Breaking Bad – A new study delves into the psychological root of unhealthy habits

At the root of bad habits are negative beliefs, feelings and experiences.

If you want to curb unhealthy behavior, you must first understand why you are perpetuating it.

What drives a person to overeat knowing that it will not only lead to indigestion and weight gain, but also heaps of chocolate-laden guilt? What is the motivation behind a compulsive shopper’s need to buy that “must have” item despite the financial and emotional repercussions? According to a study conducted by, the tendency to compulsively engage in unhealthy habits cannot be explained by a simple lack of willpower.

Analyzing data collected from 12,259 people who took the emotional intelligence test, PsychTests researchers compared the personality profile of people who struggle to break bad habits (Habit Strugglers) to those who are able to break them. (Habit Kickers). Here’s what the study found:


  • 48% of Habit Strugglers have been officially diagnosed with depression or suspect they may be suffering from a depressive disorder (compared to 11% of Habit KickersHabit Kickers).
  • 56% have been officially diagnosed with an anxiety disorder or believe they have one (compared to 18% of Habit Kickers).
  • 49% experience frequent emotional ups and downs (compared to 10% of Habit Kickers).
  • 42% have anger management issues (compared to 12% of Habit Kickers).
  • 49% tend to dwell on negative experiences (compared to 14% of Habit Kickers).
  • 71% tend to ruminate and overanalyze situations to the point of creating problems that weren’t there before (compared to 24% of Habit Kickers).
  • 42% become sad, upset or discouraged when even the smallest thing in their life goes wrong (compared to 7% of Habit Kickers).
  • 47% find it difficult to express their feelings (compared to 16% of Habit Kickers).


  • 55% of Habit Strugglers tend to expect the worst out of people or situations (compared to 19% of Habit Kickers).
  • 53% stay awake at night thinking about their problems (compared to 12% of Habit Kickers).
  • 59% are terrified of the future (compared to 18% of Habit Kickers).
  • 68% find it difficult to motivate themselves when they have to do something difficult or unpleasant, making it difficult to take active action to break a habit or maintain the effort (compared to 25% of Habit Kickers).
  • 32% feel they have no control over what happens to them or the direction their life takes (compared to 6% of Habit Kickers).
  • 45% feel aimless and directionless (compared to 15% of Habit Kickers).
  • 46% hate change (compared to 14% of Habit Kickers).


  • 45% of Habit Strugglers downplay their accomplishments (compared to 20% of Habit Kickers).
  • 55% experience frequent doubts (compared to 10% of Habit Kickers).
  • 41% are ashamed of themselves – of their appearance, their behavior, their choices, etc. (compared to 4% of Habit Kickers).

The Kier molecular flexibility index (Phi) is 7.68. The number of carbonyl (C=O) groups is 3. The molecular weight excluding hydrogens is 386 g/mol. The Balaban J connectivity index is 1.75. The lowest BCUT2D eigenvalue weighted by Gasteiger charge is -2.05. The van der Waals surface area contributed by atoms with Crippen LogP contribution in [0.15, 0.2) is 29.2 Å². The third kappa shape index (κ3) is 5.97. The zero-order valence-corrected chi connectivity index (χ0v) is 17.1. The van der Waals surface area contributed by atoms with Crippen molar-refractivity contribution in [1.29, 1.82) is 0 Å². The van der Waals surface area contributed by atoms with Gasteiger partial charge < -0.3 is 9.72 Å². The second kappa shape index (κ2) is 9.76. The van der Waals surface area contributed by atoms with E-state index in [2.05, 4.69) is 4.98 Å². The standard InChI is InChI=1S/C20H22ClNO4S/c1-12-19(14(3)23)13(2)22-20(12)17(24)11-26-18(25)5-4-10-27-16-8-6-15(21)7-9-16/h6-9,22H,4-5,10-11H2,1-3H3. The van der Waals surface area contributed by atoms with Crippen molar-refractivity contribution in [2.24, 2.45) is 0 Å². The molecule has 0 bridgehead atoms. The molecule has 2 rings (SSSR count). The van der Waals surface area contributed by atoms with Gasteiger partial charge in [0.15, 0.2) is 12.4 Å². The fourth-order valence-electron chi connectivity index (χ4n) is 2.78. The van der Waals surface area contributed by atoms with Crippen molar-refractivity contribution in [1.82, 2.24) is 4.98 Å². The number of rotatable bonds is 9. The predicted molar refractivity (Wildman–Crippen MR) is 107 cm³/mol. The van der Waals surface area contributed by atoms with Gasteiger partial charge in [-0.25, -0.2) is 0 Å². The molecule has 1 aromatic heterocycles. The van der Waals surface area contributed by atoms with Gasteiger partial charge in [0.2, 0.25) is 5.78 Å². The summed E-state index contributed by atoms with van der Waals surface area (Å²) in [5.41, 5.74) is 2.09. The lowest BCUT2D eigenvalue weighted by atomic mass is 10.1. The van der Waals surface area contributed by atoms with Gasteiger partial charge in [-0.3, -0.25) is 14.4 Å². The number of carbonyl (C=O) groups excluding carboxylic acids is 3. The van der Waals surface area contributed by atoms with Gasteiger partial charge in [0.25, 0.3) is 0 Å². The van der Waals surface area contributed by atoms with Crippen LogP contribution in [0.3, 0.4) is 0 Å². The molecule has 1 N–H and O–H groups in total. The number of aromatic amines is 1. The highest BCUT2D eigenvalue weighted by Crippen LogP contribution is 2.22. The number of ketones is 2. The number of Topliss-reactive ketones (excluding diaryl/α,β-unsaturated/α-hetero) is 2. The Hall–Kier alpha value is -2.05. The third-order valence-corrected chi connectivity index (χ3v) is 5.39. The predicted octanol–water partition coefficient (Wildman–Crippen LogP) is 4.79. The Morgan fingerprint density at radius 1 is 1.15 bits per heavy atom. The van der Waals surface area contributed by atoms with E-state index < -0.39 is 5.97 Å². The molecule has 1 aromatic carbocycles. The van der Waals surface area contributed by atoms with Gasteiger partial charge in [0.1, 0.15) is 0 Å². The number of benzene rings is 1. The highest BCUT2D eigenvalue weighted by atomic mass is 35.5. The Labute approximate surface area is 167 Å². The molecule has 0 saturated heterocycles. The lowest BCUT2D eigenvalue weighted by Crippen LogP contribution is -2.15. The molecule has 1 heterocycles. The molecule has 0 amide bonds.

• 43% are severely self-critical (compared to 8% of Habit Kickers).
  • 56% consistently put the needs of others ahead of their own, even if it makes them sad, angry or resentful (compared to 31% of Habit Kickers).
  • 61% will not express their desires – they are uncomfortable asking for what they want even if they feel they deserve it (compared to 28% of Habit Kickers).
  • 58% have a strong need for approval (compared to 32% of Habit Kickers).

“There is always a psychological and/or emotional component to bad habits. The problem is that these patterns of behavior become so characteristic of us, so ingrained in our daily lives, that it is more difficult for us to break them,” explains Dr. Ilona Jerabek, president of PsychTests. “We then create excuses for why we keep doing this behavior – ‘I’ve always done this…it’s been a habit I’ve had since I was a kid’, ‘I just have to give in when I’m stressed’, ‘I’m a drinker, just like my dad.’ We begin to convince ourselves that it’s not actually a habit, but a part of who we are – our personality. for which it started in the first place are never examined, so the habit continues unabated.

“If you want to curb unhealthy behavior, you must first understand why you are perpetuating it. Really dig as deep as you can. When did this habit start? What were the circumstances surrounding its origin – did you experience trauma, did you have a difficult childhood, did you get used to someone else? Is it of any use? Is there anything you take away from it, no matter how unsuitable? Is it possible that this habit is replacing another need, or hiding something that you no longer want to feel or experience again? Once you’ve discovered the seed, you can uproot it and plant a healthier pattern of behavior in its place.

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About PsychTests AIM Inc.

PsychTests AIM Inc. originally appeared on the Internet scene in 1996. Since its inception, it has become a preeminent provider of psychological assessment products and services for human resources personnel, therapists and coaches, academics, researchers and a host of other professionals around the world. The staff of PsychTests AIM Inc. is made up of a dedicated team of psychologists, test developers, researchers, statisticians, writers and experts in artificial intelligence (see

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